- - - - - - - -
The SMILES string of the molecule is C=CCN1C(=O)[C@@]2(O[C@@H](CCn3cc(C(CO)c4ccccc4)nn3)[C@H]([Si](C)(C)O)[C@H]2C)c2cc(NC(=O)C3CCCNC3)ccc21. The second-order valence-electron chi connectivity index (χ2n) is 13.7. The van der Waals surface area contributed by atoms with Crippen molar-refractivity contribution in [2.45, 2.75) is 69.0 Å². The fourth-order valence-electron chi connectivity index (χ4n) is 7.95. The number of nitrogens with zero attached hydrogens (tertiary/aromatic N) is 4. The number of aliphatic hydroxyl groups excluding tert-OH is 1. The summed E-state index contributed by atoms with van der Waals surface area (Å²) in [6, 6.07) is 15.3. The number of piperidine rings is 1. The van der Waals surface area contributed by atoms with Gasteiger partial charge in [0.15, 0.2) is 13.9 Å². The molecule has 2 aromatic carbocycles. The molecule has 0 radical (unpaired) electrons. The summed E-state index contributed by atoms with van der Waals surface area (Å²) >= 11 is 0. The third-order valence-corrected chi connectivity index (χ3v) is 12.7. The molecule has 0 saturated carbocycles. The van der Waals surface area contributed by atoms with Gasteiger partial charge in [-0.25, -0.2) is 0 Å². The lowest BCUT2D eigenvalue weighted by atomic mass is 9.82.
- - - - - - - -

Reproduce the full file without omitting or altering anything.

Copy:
The SMILES string of the molecule is C=CCN1C(=O)[C@@]2(O[C@@H](CCn3cc(C(CO)c4ccccc4)nn3)[C@H]([Si](C)(C)O)[C@H]2C)c2cc(NC(=O)C3CCCNC3)ccc21. The second-order valence-electron chi connectivity index (χ2n) is 13.7. The van der Waals surface area contributed by atoms with Crippen molar-refractivity contribution in [2.45, 2.75) is 69.0 Å². The fourth-order valence-electron chi connectivity index (χ4n) is 7.95. The number of nitrogens with zero attached hydrogens (tertiary/aromatic N) is 4. The number of aliphatic hydroxyl groups excluding tert-OH is 1. The summed E-state index contributed by atoms with van der Waals surface area (Å²) in [6, 6.07) is 15.3. The number of piperidine rings is 1. The van der Waals surface area contributed by atoms with Gasteiger partial charge in [0.15, 0.2) is 13.9 Å². The molecule has 2 aromatic carbocycles. The molecule has 0 radical (unpaired) electrons. The summed E-state index contributed by atoms with van der Waals surface area (Å²) >= 11 is 0. The third-order valence-corrected chi connectivity index (χ3v) is 12.7. The molecule has 0 saturated carbocycles. The van der Waals surface area contributed by atoms with Gasteiger partial charge in [-0.25, -0.2) is 0 Å². The lowest BCUT2D eigenvalue weighted by atomic mass is 9.82.